PVCC’s Innovation Challenge Pitch Competition Garners Inspiring Business Ideas

Monday, April 24, 2023
PVCC’s Innovation Challenge Pitch Competition Garners Inspiring Business Ideas

Paradise Valley Community College’s Entrepreneurship Education Center (EEC) hosted yet another successful Innovation Challenge Pitch competition last month – attracting unique, inspiring, and dynamic women-run businesses developed by students. The Innovation Challenge gives students the opportunity to share their ideas, develop their skills to pitch professionally, and be able to validate ideas and kick-start their own business or non-profit organization.

The six selected finalists are all part of PVCC’s Small Business Start-Up (CCL) program and the school’s partnership with Fresh Start Women’s Foundation. Attending an intensive, two-day workshop, they learned distinct concepts on how to think like an entrepreneur to solve problems and deliver value to customers and society, as well as how to develop their ideas using Business Model Canvas before pitching their idea to a panel of judges.

“The caliber of students speaks not only to the students but the program's talent,” said Dr. Dina Preston-Ortiz, program director for the Fresh Start Small Business Start-Up, CCL. “Our job is to embolden the students and support their strengths, elevating them to compete at the next level. It's like nurturing a seed and witnessing its growth.”

“All of the pitches this year were fantastic,” said Dr. Kishore Dash, who oversees the EEC, as well as the Big Pitch competition with the help of many like Dr. Preston-Ortiz, and Dr. Sean Petty, chair of PVCC’s Business/IT Division. Alongside colleagues, they run the two-day workshop exploring ways to help their students succeed not only in the competition but in their businesses. Mentors also included PVCC Librarian John Chavez and retired faculty from Business/IT Division, Bahman Maneshni

First place winner Beth Eckel is one of a few fine artists specializing in creating original anatomy art. Her business – Doctors Art Gallery – sells both custom paintings and drawings, as well as restored vintage medical art prints. Eckel was getting more commissions from healthcare professionals than she had time to create so she began restoring vintage medical art and art prints to keep up with the demand.

“It was such an incredible experience and I’m grateful to everyone involved,” said Eckel, who took home the top price of $1,500 and will graduate from PVCC’s Small Business Start-Up program this month. “I received invaluable insight and resources during this workshop that helped me create a solid business pitch that I can continue to use and build on in the future.”

Runner-up Karisa Pulaski, who earned a $1,000 prize money, is a tattoo artist specializing in 3D areola tattoos and scar camouflage. Her business – Karo Paramedical Ink – caters to cancer survivors and those with scars from traumatic injury. Pulaski also does permanent makeup.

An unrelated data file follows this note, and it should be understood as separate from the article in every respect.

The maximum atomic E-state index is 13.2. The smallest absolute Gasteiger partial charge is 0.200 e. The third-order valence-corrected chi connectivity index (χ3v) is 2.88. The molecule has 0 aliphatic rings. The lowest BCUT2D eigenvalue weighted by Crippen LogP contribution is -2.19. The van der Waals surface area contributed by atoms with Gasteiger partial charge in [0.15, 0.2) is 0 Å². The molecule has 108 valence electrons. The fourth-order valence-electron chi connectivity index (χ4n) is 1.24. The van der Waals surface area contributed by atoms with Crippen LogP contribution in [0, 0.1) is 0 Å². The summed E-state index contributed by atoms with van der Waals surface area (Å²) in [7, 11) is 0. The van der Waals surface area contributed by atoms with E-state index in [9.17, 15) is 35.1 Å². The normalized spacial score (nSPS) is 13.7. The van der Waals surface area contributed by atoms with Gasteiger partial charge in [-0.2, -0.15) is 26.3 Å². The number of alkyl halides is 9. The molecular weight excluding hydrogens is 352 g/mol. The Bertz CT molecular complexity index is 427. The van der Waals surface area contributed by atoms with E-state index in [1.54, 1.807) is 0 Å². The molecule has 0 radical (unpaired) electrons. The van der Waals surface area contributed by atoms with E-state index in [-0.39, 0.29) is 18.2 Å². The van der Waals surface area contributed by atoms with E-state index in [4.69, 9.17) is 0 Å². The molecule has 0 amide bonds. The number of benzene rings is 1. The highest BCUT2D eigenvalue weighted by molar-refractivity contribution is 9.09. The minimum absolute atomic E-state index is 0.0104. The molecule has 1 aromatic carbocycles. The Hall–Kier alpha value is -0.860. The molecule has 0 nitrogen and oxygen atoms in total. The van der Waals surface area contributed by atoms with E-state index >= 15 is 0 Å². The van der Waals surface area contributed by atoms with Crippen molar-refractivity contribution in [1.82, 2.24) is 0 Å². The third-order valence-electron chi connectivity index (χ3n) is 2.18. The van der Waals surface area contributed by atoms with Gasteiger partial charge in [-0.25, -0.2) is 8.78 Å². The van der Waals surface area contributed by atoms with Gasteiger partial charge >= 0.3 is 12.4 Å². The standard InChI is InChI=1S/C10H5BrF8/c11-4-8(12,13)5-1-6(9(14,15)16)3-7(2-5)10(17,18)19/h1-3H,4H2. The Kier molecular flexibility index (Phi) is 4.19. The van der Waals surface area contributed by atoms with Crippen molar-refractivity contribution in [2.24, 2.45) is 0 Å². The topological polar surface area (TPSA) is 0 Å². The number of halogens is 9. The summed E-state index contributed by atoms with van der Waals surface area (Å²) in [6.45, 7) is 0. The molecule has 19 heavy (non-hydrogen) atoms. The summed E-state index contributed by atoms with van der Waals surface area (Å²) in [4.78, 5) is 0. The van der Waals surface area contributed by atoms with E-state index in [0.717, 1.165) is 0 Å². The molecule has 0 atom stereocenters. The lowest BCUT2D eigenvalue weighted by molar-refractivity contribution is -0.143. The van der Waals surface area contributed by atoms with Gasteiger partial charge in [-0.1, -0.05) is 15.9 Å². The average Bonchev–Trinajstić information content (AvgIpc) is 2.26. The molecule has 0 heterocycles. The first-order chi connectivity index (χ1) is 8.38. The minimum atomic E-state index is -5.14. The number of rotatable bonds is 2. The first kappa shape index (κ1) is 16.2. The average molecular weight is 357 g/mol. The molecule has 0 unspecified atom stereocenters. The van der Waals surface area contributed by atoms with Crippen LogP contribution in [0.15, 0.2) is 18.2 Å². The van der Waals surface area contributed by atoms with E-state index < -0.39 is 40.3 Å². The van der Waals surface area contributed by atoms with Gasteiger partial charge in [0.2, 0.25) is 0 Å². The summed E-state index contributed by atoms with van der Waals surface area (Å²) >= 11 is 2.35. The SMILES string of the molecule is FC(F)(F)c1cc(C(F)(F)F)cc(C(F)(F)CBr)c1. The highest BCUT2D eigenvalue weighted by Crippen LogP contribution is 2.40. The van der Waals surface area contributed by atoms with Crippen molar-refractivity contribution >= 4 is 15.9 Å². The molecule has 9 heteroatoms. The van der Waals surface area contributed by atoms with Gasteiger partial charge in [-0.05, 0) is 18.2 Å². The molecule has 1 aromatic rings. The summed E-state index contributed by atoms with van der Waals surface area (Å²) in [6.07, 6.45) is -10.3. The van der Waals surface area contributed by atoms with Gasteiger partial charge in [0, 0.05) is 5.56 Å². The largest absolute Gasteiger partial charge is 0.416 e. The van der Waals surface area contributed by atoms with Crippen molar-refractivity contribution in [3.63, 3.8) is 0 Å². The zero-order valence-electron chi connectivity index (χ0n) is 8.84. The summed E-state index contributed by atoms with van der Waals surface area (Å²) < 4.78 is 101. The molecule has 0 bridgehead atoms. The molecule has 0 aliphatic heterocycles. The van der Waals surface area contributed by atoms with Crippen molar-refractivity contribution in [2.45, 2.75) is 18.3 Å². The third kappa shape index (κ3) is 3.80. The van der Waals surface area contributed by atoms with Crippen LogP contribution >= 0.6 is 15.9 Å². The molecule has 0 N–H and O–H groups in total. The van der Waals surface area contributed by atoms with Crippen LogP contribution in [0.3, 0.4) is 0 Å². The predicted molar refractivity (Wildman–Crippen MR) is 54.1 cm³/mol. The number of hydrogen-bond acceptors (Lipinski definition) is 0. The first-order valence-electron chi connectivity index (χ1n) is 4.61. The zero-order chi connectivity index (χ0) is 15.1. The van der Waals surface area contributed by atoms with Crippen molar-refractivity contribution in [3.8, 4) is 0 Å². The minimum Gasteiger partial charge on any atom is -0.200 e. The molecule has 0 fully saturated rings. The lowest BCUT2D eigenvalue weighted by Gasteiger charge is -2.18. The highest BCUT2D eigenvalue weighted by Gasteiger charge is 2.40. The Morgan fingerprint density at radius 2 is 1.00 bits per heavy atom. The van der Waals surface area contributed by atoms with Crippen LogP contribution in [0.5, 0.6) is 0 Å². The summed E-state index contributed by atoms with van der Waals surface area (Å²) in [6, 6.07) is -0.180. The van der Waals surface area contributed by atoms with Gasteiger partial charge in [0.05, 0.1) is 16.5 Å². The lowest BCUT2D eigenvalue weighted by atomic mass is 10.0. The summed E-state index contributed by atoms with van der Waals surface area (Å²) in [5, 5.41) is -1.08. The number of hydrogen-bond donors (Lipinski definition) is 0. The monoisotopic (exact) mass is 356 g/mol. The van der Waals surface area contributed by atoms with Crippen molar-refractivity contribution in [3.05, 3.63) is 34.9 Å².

“I want to help them with feeling connected to their bodies again,” she said, adding that she plans to continue her business classes and earn her entrepreneurial studies certification.

Kathleen Foster took home third place, receiving a $500 award for her commercial janitorial cleaning business A1 Property Services by KJ LLC. The company removes rubbish from exterior builds and cleans office suites. Foster said the training she received was resourceful in fine-tuning her pitch. To learn more, contact a1propertykj@gmail.com.

The six finalists also included:

Tamale Delights are the creation of Andie Andrade, who said she grew up making tamales, learning the special techniques for a great tasting tamale, and aims to bring her vision to life this upcoming holiday season. She is continuing to study small business and earn her entrepreneurship certification.

Shytaun Bess Johnson created Kyngdom Chreationz, customized motivational t-shirts that transform the minds of everyday people from average to ‘royal-tee.’ Johnson first came up with the idea in 2019 and has spent the past four years bringing the idea to fruition. The “Godly Apparel” is for organizations that focus on self-esteem building, such as churches, sports teams, foster homes, etc. Its mission: to Save the World One Soul at a Time. Johnson plans to continue studying business and begin funding her business.

Rachel Miller’s Dosha Healing Center is based on the idea of helping others learn how to care for their health and prevent disease using Ayurveda, a natural and holistic approach to physical and mental health based on the ancient Indian medical system. The center would host educational workshops at a fraction of the cost of going directly to an Ayurvedic practitioner. Miller plans to continue her education in entrepreneurial studies, as well as earning her yoga teacher training certification, all of which will add value to her business and open doors to more opportunity.

Who Made It Possible

PVCC Vice President for Academic Affairs Dr. Amardeep Kahlon awarded the prizes to the winners, while Tatum Bailey, director of PVCC Fitness Center and Integrated Health Science Center Coordinator emceed the event. Dr. Petty judged the competition along with Kelsea Aaberg and Alexa Ruona, senior program coordinators for Student Outreach and Engagement at J. Orin Edson Entrepreneurship + Innovation Institute, Arizona State University, and Lou Farina, Business Advisor/ Maricopa SBDC, Technology Commercialization.

“I want to thank everyone who made this year’s event possible,” said Dr. Dash. “We couldn’t have done this without them, as well as our generous sponsors Maricopa Foundation, Wells Fargo and the PVCC Business/IT Division.”